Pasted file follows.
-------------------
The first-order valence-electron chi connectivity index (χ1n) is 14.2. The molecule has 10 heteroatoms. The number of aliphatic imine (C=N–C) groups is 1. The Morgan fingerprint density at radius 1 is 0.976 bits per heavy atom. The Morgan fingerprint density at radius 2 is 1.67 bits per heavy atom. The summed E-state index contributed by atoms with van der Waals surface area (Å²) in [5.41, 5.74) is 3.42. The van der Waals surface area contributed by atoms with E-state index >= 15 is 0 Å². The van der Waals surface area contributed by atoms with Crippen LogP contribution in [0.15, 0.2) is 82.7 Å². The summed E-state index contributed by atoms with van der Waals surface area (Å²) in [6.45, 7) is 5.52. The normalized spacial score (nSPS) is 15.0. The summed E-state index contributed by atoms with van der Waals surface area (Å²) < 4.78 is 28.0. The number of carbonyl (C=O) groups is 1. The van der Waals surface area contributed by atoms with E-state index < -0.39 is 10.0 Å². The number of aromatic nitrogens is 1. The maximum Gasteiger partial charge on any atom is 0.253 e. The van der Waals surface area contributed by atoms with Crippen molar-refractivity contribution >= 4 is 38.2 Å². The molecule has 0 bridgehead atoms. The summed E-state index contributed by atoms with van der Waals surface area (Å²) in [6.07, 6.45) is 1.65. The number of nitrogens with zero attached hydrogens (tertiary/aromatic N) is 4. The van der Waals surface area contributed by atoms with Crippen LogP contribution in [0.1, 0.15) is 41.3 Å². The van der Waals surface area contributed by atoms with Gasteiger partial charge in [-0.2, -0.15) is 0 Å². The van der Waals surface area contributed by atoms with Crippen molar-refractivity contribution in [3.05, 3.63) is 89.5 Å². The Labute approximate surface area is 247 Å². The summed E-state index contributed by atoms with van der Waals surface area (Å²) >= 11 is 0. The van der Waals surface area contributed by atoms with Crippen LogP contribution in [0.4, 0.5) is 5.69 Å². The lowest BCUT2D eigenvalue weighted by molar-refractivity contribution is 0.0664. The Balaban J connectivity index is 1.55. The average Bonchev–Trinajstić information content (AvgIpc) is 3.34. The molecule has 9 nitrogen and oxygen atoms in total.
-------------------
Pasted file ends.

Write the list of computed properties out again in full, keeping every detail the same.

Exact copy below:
The first-order valence-electron chi connectivity index (χ1n) is 14.2. The molecule has 10 heteroatoms. The number of aliphatic imine (C=N–C) groups is 1. The Morgan fingerprint density at radius 1 is 0.976 bits per heavy atom. The Morgan fingerprint density at radius 2 is 1.67 bits per heavy atom. The summed E-state index contributed by atoms with van der Waals surface area (Å²) in [5.41, 5.74) is 3.42. The van der Waals surface area contributed by atoms with E-state index >= 15 is 0 Å². The van der Waals surface area contributed by atoms with Crippen LogP contribution in [0.15, 0.2) is 82.7 Å². The summed E-state index contributed by atoms with van der Waals surface area (Å²) in [6.45, 7) is 5.52. The normalized spacial score (nSPS) is 15.0. The summed E-state index contributed by atoms with van der Waals surface area (Å²) < 4.78 is 28.0. The number of carbonyl (C=O) groups is 1. The van der Waals surface area contributed by atoms with E-state index < -0.39 is 10.0 Å². The number of aromatic nitrogens is 1. The maximum Gasteiger partial charge on any atom is 0.253 e. The van der Waals surface area contributed by atoms with Crippen molar-refractivity contribution >= 4 is 38.2 Å². The molecule has 0 bridgehead atoms. The summed E-state index contributed by atoms with van der Waals surface area (Å²) in [6.07, 6.45) is 1.65. The number of nitrogens with zero attached hydrogens (tertiary/aromatic N) is 4. The van der Waals surface area contributed by atoms with Crippen LogP contribution in [0.1, 0.15) is 41.3 Å². The van der Waals surface area contributed by atoms with Gasteiger partial charge in [-0.2, -0.15) is 0 Å². The van der Waals surface area contributed by atoms with Crippen molar-refractivity contribution in [3.05, 3.63) is 89.5 Å². The Labute approximate surface area is 247 Å². The summed E-state index contributed by atoms with van der Waals surface area (Å²) >= 11 is 0. The van der Waals surface area contributed by atoms with Crippen LogP contribution in [0.4, 0.5) is 5.69 Å². The lowest BCUT2D eigenvalue weighted by molar-refractivity contribution is 0.0664. The Balaban J connectivity index is 1.55. The average Bonchev–Trinajstić information content (AvgIpc) is 3.34. The molecule has 9 nitrogen and oxygen atoms in total.